Alongside the residents of the community, local business owners and operators – people who lead, own and operate businesses across Australia – also serve as a critical asset to building resilient communities. Socially and economically vibrant communities depend on local residents being locally employed and then keeping local money in local economies.

Interviews with hundreds of people living in New Orleans, Louisiana after Hurricane Katrina in August 2005 showed the importance of these local entrepreneurs in the recovery process. These residents see needs in the community – whether a coffee house, dry cleaning shop, ice cream parlour, or car repair service – and have roots and interest in ensuring that the community recovers.

How important are businesses in the recovery process?

Margareta Wahlstrom, UN Special Representative of the Secretary General for Disaster Risk Reduction, recently pointed out that “The private sector is the perfect advocate for resilient thinking because of its direct relationship with customers, suppliers and everyone in between. A private sector committed to disaster risk reduction can steer public demand towards materials, systems and technological solutions to build and run resilient communities.”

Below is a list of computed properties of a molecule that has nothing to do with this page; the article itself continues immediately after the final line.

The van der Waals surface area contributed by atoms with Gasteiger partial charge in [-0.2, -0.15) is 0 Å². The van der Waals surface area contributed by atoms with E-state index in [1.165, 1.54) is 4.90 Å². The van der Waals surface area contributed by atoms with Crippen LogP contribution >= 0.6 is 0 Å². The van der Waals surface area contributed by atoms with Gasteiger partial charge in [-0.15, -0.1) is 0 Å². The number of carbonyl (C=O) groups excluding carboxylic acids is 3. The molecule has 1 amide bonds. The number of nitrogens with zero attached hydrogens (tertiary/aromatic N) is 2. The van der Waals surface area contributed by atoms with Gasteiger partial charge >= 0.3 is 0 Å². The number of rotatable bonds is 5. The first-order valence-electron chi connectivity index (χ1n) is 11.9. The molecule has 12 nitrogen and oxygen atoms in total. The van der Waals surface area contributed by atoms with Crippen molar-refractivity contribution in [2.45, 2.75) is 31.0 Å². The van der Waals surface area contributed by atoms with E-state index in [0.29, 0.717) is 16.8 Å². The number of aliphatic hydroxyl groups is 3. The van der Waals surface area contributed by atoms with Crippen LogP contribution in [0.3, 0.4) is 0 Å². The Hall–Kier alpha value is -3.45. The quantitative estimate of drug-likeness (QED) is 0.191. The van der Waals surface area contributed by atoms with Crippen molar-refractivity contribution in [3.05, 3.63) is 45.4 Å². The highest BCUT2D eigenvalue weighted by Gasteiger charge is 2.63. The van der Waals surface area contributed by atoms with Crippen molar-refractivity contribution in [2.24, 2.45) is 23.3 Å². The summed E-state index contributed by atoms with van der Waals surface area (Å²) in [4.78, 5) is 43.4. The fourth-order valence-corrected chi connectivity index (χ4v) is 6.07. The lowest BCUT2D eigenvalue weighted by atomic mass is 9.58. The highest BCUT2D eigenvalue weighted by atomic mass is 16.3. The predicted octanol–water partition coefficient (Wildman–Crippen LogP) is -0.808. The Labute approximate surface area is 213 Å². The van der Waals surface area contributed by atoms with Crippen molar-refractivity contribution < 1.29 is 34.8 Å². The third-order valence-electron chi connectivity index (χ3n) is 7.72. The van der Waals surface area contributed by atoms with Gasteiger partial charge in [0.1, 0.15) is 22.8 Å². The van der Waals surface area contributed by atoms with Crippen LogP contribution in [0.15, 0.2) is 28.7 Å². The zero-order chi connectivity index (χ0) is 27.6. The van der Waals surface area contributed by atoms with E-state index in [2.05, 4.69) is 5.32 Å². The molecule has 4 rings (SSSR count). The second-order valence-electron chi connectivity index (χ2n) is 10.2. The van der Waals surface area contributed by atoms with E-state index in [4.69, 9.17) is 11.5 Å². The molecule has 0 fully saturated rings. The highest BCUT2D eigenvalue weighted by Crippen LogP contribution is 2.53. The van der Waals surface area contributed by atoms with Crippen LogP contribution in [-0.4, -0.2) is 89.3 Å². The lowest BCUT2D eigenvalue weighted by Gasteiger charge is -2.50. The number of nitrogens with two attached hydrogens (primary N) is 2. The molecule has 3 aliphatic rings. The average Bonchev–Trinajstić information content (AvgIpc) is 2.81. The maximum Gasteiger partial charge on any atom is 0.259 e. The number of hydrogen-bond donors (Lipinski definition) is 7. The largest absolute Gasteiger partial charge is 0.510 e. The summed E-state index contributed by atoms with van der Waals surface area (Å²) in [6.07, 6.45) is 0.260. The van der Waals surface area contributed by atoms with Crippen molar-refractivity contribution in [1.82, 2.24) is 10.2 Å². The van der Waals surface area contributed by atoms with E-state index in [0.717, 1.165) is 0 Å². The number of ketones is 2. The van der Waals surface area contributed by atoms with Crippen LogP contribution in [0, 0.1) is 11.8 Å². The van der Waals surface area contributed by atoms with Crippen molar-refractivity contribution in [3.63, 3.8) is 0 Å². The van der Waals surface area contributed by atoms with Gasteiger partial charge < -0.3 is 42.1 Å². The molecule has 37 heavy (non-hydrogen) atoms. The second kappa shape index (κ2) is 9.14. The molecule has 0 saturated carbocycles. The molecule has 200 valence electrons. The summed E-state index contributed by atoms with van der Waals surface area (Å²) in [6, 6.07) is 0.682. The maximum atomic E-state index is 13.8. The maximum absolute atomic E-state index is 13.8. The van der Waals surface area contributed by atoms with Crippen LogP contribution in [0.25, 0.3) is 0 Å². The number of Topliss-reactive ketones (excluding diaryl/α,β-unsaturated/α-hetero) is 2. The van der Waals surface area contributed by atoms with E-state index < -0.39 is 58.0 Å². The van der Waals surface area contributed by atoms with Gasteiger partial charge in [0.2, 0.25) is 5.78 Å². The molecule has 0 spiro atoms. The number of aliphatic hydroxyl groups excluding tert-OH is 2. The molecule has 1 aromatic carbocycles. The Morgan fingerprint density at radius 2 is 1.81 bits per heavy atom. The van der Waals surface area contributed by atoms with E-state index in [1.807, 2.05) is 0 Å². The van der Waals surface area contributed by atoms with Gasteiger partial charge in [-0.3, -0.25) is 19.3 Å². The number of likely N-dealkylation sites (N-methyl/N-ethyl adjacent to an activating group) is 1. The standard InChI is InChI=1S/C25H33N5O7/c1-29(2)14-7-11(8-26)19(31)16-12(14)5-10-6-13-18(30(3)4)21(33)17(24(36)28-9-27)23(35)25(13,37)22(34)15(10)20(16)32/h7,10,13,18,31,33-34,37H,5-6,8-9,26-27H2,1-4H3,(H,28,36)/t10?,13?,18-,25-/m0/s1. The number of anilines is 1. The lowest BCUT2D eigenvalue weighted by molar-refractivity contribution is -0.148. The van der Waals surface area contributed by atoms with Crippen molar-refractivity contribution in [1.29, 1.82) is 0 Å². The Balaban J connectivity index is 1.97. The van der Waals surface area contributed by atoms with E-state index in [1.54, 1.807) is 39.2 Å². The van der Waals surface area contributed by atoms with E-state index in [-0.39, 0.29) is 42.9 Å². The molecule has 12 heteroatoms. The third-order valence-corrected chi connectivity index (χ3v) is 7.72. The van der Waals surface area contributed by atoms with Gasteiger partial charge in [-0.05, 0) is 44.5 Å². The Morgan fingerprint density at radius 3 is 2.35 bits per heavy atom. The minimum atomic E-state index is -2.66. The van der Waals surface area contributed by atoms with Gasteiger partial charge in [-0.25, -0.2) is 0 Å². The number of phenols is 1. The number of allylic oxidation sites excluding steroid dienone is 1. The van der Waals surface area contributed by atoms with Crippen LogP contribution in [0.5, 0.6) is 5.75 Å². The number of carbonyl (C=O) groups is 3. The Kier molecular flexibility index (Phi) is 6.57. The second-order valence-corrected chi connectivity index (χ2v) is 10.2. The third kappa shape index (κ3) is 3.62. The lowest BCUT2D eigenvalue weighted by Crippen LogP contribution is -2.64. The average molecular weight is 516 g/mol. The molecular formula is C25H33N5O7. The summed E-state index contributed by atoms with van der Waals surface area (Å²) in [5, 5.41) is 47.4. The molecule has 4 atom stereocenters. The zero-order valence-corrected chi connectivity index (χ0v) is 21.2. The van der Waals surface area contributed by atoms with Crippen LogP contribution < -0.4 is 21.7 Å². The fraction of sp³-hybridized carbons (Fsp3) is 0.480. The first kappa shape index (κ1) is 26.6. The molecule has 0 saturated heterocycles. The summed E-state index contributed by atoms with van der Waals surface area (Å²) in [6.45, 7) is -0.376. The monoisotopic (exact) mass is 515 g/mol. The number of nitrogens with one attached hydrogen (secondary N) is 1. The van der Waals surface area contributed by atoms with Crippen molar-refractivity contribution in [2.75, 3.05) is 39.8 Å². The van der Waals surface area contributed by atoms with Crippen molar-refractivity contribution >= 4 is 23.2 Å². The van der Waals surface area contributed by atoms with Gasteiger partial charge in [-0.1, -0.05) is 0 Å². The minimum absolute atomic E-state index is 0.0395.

In short, more than outside experts or government agencies, local entrepreneurs and businesses simultaneously are embedded in the local economy and enhance it. Business owners on local councils and regulatory boards – whether in the Blue Mountains or Sydney – regularly help coalesce public opinion around a focused vision or goal, a particularly important skill after disaster when the future remains unclear. 

But small, local businesses may face serious challenges, including a lack of long term savings, small profit margins even before a loss in income, and inadequate insurance coverage from disasters.

Businesses may worry that they are not experts in disasters and recovery and face an uphill battle now and in the future. But a number of new cross-disciplinary, cross-sector partnerships have sprung up to offer expertise and guidance. Thanks to the work of Australia based organizations like the Recovery Capitals (ReCap) group at the University of Melbourne under the direction of Professor Lisa Gibbs and the Resilient Australia Alliance under the leadership of Renae Hanvin new public-private-academic partnerships can tackle recovery and resilience together.

We cannot avoid disasters and shocks. No physical infrastructure can protect our communities from threats to come. But we can invest in the residents, horizontal associations, and businesses that will – through their connections, local knowledge, and desire to rebuild – serve as the foundation for resilience.

Daniel Aldrich is professor of political science and Director of the Security and Resilience Studies Program at Northeastern University. He researches post-disaster recovery, countering violent extremism, the siting of controversial facilities and the interaction between civil society and the state. Aldrich is a contributor to the New York Times, CNN, The Conversation, and the Asahi Shinbun, among other media.